With the BJP’s expectations on surging ahead of the Congress in an ostensibly tight contest in Karnataka resting on him, Prime Minister Narendra Modi is set to embark on a whirlwind tour of the state next week in the last leg of campaigning. He is likely to address more than a dozen rallies in five days, sources said on Monday.
Sources said although a tentative schedule has been prepared for 15 rallies, Modi is likely to spend less time at each place compared to his election rallies in the past. “That’s because his official work schedule is too tight to accommodate more rallies or time,” said a party leader.
According to the tentative schedule prepared by the PMO, Modi is expected to address three rallies on May 1 in Chamarajnagar, Udupi and Belagavi, followed by rallies in Gulbarga, Ballari and Bengaluru on May 3.
On May 5, he is scheduled to visit Tumkur, Shivamogga and Hubbali, and he is expected to be in Raichur, Chitradurga and Kolar on May 7, according to the tentative schedule. On May 8, two days before campaigning winds up, Modi may address public rallies in Vijayapura, Mangaluru and Bengaluru, party leaders said.
BJP leaders asserted that the party will get a clear edge over the Congress once Modi starts campaigning.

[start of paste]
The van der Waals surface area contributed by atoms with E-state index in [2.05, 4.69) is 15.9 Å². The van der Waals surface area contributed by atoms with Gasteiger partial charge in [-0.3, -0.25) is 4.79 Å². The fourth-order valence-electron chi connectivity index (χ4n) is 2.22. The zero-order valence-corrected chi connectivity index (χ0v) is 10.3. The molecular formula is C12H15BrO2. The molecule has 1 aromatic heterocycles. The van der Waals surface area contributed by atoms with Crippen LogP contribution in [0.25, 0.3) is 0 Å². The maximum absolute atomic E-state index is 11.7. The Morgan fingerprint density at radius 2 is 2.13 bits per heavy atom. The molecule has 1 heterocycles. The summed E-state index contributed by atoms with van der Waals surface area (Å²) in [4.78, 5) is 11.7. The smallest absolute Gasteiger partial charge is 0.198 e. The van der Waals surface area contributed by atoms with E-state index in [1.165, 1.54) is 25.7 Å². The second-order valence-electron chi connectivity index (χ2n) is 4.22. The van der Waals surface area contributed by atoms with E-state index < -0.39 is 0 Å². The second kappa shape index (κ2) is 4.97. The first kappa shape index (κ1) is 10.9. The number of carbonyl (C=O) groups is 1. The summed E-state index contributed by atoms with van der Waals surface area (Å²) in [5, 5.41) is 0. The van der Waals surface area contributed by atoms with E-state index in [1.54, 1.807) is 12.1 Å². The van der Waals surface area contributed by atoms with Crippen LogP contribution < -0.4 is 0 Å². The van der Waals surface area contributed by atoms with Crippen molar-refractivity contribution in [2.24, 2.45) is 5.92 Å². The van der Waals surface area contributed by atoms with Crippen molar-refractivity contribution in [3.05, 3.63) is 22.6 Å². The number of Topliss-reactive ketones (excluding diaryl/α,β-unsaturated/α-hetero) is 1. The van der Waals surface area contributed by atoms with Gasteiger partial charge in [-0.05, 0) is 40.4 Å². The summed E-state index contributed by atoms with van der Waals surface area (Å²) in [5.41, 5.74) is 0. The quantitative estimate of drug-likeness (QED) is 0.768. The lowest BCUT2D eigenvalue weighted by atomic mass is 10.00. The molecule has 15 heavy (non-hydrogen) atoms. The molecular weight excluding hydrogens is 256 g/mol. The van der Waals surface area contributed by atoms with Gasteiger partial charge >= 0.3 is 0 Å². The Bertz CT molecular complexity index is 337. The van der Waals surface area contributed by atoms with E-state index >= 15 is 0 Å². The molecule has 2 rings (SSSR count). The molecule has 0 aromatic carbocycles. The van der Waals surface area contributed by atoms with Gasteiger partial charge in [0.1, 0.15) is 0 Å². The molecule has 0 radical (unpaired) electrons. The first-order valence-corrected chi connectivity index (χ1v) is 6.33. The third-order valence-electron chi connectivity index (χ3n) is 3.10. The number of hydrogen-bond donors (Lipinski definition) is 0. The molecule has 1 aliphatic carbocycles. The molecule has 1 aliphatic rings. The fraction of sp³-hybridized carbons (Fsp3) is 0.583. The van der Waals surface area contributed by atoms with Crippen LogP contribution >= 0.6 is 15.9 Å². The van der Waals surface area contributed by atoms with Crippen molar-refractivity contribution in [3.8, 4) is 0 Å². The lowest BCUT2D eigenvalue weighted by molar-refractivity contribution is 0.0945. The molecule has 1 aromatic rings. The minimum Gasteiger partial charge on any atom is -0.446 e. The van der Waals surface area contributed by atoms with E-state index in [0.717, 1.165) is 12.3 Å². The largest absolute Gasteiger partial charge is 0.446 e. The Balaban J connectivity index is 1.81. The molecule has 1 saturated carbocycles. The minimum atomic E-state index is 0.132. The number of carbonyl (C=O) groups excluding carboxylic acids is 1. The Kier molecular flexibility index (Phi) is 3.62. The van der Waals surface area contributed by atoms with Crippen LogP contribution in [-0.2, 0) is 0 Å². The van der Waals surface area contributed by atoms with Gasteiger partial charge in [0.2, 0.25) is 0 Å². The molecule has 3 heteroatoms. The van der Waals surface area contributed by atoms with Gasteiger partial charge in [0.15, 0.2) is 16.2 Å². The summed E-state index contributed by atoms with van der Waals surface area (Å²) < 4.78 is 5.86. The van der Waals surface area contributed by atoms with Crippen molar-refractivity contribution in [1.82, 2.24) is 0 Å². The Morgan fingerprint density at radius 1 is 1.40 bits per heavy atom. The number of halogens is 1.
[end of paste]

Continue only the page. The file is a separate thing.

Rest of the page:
With various opinion polls suggesting a tight race in Karnataka, the BJP has put all its might in the campaign. On Wednesday, almost all party general secretaries — including Muralidhar Rao, the party’s Karnataka in-charge, Ram Madhav, Bhupendra Yadav and Arun Singh — and national spokespersons were in Karnataka.
Besides Modi and Shah, others who will address rallies in the state are Union ministers Rajnath Singh, Smriti Irani, Sushma Swaraj, Nirmala Sitharaman, Piyush Goyal and Ravi Shankar Prasad, and BJP CMs Yogi Adityanath and Devendra Fadnavis, among others.
Anti-incumbency against the Congress government being its main focus, the BJP is also highlighting issues of rural distress and lawlessness. To counter Siddaramaiah’s emphasis on AHINDA (Kannada acronym for minorities, backward classes and Dalits), BJP leaders, including Shah, have accused the state government of being “Ahindu” (non-Hindu or anti-Hindu). This criticism came when the Congress tried to break the BJP’s committed support base in the Lingayat community by recommending religious minority status for Lingayats and Veershaiva Lingayats.